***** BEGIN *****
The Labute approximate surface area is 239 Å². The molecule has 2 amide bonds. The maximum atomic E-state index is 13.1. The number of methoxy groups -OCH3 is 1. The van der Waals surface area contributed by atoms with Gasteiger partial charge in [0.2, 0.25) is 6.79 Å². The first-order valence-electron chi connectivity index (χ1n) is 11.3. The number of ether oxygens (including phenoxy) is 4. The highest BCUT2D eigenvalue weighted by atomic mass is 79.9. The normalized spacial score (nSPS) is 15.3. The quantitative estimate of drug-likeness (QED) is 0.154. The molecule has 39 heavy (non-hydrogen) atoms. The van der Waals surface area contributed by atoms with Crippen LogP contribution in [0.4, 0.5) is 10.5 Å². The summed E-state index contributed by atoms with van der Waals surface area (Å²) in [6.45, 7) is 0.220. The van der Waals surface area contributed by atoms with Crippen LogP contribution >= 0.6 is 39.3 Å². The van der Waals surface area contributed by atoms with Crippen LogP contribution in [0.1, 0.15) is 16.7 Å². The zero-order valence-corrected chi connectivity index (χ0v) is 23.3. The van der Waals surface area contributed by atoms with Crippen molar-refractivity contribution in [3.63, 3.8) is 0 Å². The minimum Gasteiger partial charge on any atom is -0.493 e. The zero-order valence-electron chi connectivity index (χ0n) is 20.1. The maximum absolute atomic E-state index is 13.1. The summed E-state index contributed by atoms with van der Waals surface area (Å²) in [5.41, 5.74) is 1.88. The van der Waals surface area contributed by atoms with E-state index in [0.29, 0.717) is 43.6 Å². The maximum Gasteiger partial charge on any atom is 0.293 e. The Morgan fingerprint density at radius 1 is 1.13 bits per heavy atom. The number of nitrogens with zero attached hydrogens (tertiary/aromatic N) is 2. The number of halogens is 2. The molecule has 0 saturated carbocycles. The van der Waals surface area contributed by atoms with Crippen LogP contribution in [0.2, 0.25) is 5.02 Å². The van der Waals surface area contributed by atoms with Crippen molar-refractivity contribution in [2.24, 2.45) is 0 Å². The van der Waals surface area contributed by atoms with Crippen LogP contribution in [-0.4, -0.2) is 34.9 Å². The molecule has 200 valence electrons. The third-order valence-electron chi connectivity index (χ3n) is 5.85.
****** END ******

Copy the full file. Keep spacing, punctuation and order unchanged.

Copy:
The Labute approximate surface area is 239 Å². The molecule has 2 amide bonds. The maximum atomic E-state index is 13.1. The number of methoxy groups -OCH3 is 1. The van der Waals surface area contributed by atoms with Gasteiger partial charge in [0.2, 0.25) is 6.79 Å². The first-order valence-electron chi connectivity index (χ1n) is 11.3. The number of ether oxygens (including phenoxy) is 4. The highest BCUT2D eigenvalue weighted by atomic mass is 79.9. The normalized spacial score (nSPS) is 15.3. The quantitative estimate of drug-likeness (QED) is 0.154. The molecule has 39 heavy (non-hydrogen) atoms. The van der Waals surface area contributed by atoms with Crippen LogP contribution in [0.4, 0.5) is 10.5 Å². The summed E-state index contributed by atoms with van der Waals surface area (Å²) in [6.45, 7) is 0.220. The van der Waals surface area contributed by atoms with Crippen LogP contribution >= 0.6 is 39.3 Å². The van der Waals surface area contributed by atoms with Crippen LogP contribution in [0.1, 0.15) is 16.7 Å². The zero-order valence-corrected chi connectivity index (χ0v) is 23.3. The van der Waals surface area contributed by atoms with Crippen molar-refractivity contribution in [3.63, 3.8) is 0 Å². The minimum Gasteiger partial charge on any atom is -0.493 e. The zero-order valence-electron chi connectivity index (χ0n) is 20.1. The maximum absolute atomic E-state index is 13.1. The summed E-state index contributed by atoms with van der Waals surface area (Å²) in [5.41, 5.74) is 1.88. The van der Waals surface area contributed by atoms with E-state index in [0.29, 0.717) is 43.6 Å². The maximum Gasteiger partial charge on any atom is 0.293 e. The Morgan fingerprint density at radius 1 is 1.13 bits per heavy atom. The number of nitrogens with zero attached hydrogens (tertiary/aromatic N) is 2. The number of halogens is 2. The molecule has 0 saturated carbocycles. The van der Waals surface area contributed by atoms with Crippen LogP contribution in [0.2, 0.25) is 5.02 Å². The van der Waals surface area contributed by atoms with Crippen molar-refractivity contribution in [2.24, 2.45) is 0 Å². The van der Waals surface area contributed by atoms with Crippen LogP contribution in [-0.4, -0.2) is 34.9 Å². The molecule has 200 valence electrons. The third-order valence-electron chi connectivity index (χ3n) is 5.85.